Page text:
More than 50 years after a plane crash killed 31 people on the way to a Wichita State football game, there are still more stories to tell from that tragic day. Diana Krestel – whose husband was a member of WSU’s football team in 1970 — recently compiled and designed three scrapbooks that tell the story of college, loss of life and living with the aftermath of the Oct. 2, 1970 crash.
“It was a very traumatic experience for a bunch of 18-, 19-, and 20- year-olds who thought everything was hunky dory, and then all of a sudden, tragedy strikes,” she said. “We all grew up and we really bonded together.”
Diana and Bob Krestel, a lineman on the Shocker football team, donated the three scrapbooks in early September for display in the Shocker ’70 Football Room in the Rhatigan Student Center.
“That’s where they really belong,” said Bob Krestel.
The Krestels met at Wichita State. Bob is from Ellwood City, Pennsylvania. Diana is from Wichita. They live in Northville, Michigan, and recently visited Wichita to spend time with friends from college.
Bob flew on the “Black” plane that landed safely in Logan, Utah that fateful day. Fourteen of his teammates died as a result of the crash of the Martin 404 on a Friday afternoon on Mount Trelease near Silver Plume, Colorado. Fourteen staff, administrators and boosters, the pilot and two flight attendants also died. Eight players and the co-pilot survived the crash. The Shockers were flying to Logan, Utah for a game the next day at Utah State.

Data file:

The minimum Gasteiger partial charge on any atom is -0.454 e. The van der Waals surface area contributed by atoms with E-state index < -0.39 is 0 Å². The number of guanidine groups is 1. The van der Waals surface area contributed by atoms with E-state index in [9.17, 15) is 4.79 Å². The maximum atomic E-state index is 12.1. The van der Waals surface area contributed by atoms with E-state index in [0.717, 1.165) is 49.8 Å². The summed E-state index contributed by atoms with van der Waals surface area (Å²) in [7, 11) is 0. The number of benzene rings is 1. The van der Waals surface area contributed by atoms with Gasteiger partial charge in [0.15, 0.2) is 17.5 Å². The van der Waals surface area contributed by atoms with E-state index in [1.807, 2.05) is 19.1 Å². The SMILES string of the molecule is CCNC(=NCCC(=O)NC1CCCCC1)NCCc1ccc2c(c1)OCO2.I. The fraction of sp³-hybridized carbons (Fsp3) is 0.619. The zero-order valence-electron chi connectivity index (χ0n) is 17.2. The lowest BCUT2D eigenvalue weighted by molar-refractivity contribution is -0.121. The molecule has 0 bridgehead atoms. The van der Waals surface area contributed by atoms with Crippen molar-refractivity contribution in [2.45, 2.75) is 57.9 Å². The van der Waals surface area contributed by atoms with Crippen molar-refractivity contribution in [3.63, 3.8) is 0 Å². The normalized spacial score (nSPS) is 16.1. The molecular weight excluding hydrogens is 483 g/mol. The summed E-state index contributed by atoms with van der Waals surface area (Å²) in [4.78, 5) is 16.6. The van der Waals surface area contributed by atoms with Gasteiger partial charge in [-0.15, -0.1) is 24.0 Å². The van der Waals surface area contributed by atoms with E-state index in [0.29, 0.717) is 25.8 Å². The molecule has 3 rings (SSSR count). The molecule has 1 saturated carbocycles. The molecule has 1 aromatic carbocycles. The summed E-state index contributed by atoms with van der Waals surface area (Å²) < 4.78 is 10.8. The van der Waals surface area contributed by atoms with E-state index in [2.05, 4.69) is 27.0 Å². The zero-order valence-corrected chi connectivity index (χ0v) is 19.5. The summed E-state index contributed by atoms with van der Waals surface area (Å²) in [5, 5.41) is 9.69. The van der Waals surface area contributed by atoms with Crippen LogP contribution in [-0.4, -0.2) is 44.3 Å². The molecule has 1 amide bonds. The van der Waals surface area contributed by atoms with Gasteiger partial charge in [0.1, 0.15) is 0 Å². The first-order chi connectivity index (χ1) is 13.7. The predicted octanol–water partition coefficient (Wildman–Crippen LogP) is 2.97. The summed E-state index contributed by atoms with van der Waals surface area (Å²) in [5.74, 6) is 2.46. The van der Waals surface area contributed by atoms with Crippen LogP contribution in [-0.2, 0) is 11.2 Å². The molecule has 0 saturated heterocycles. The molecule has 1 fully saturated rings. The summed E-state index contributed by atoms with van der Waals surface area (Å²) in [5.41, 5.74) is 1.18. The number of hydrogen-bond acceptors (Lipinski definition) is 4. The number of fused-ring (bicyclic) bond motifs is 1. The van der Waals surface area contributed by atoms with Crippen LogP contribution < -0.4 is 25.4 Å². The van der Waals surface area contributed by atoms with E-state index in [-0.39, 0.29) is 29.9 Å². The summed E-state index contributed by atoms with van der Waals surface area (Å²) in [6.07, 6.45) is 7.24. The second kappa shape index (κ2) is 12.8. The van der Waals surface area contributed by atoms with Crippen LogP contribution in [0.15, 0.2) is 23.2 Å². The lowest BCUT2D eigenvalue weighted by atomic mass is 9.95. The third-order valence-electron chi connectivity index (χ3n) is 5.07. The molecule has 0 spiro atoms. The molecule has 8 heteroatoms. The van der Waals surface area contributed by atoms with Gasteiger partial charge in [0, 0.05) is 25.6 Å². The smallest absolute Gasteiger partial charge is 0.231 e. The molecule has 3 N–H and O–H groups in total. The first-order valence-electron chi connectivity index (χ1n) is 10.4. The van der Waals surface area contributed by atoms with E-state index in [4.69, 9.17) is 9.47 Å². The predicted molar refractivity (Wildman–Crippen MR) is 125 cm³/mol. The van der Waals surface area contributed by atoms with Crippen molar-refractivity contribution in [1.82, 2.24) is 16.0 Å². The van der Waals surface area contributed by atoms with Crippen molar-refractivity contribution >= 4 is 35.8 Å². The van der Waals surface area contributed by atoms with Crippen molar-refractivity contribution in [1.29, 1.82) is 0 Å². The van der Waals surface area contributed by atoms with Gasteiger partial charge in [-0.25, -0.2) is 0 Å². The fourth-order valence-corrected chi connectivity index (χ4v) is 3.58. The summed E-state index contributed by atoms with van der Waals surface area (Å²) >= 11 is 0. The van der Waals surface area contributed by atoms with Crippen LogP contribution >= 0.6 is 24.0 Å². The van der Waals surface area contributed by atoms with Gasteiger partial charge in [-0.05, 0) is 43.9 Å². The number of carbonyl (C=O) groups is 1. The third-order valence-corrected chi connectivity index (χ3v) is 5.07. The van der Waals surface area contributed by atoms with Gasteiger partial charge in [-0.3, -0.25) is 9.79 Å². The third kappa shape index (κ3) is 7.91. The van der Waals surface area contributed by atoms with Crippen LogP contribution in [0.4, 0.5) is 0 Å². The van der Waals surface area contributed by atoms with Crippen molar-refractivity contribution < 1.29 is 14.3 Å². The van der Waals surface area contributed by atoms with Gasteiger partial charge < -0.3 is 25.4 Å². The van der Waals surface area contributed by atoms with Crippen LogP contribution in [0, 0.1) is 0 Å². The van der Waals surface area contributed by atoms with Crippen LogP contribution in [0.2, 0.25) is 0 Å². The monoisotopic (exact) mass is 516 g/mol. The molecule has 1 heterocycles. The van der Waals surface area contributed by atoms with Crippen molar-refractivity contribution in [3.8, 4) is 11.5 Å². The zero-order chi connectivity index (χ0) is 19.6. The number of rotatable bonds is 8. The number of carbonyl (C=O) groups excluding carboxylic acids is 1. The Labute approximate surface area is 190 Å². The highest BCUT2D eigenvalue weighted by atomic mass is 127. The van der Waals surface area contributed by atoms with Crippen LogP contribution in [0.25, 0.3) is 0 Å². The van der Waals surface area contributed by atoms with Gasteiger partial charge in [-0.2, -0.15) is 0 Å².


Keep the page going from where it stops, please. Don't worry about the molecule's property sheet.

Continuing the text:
The scrapbooks contain photos, game programs, newspaper clippings and obituaries.
“I tried to focus on things that were important to me and my husband and our group of friends that were in that 1970 football group,” Diana said. “I wanted to share it.”
One scrapbook is dedicated to the crash and its aftermath. One documents the Shockers as the playing career of Krestel and teammates continued. The third scrapbook memorializes members of the group who died.
“They are meticulously kept,” said Maria Ciski, director of university event services. “She has a very complete picture of all the events associated with that plane crash. It’s a wonderful addition to the Shocker ’70 Room.”
Ciski is considering options for permanent display of the scrapbooks, including using video and pictures to make the pages available for visitors.